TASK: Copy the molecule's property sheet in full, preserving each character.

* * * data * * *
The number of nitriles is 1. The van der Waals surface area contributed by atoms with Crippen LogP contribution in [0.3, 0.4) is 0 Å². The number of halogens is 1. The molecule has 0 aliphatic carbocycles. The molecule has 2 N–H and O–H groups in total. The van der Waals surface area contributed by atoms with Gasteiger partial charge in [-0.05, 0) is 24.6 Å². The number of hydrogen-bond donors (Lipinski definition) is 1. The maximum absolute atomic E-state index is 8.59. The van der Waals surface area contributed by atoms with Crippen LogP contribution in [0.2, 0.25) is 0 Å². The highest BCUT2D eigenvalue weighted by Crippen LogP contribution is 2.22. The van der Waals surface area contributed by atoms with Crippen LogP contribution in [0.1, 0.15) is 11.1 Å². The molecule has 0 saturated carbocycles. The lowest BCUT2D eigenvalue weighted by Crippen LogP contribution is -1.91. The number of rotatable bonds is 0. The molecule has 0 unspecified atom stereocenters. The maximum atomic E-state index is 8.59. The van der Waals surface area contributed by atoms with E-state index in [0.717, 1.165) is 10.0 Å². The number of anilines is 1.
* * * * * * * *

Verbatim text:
The number of nitriles is 1. The van der Waals surface area contributed by atoms with Crippen LogP contribution in [0.3, 0.4) is 0 Å². The number of halogens is 1. The molecule has 0 aliphatic carbocycles. The molecule has 2 N–H and O–H groups in total. The van der Waals surface area contributed by atoms with Gasteiger partial charge in [-0.05, 0) is 24.6 Å². The number of hydrogen-bond donors (Lipinski definition) is 1. The maximum absolute atomic E-state index is 8.59. The van der Waals surface area contributed by atoms with Crippen LogP contribution in [0.2, 0.25) is 0 Å². The highest BCUT2D eigenvalue weighted by Crippen LogP contribution is 2.22. The van der Waals surface area contributed by atoms with Crippen LogP contribution in [0.1, 0.15) is 11.1 Å². The molecule has 0 saturated carbocycles. The lowest BCUT2D eigenvalue weighted by Crippen LogP contribution is -1.91. The number of rotatable bonds is 0. The molecule has 0 unspecified atom stereocenters. The maximum atomic E-state index is 8.59. The van der Waals surface area contributed by atoms with E-state index in [0.717, 1.165) is 10.0 Å². The number of anilines is 1.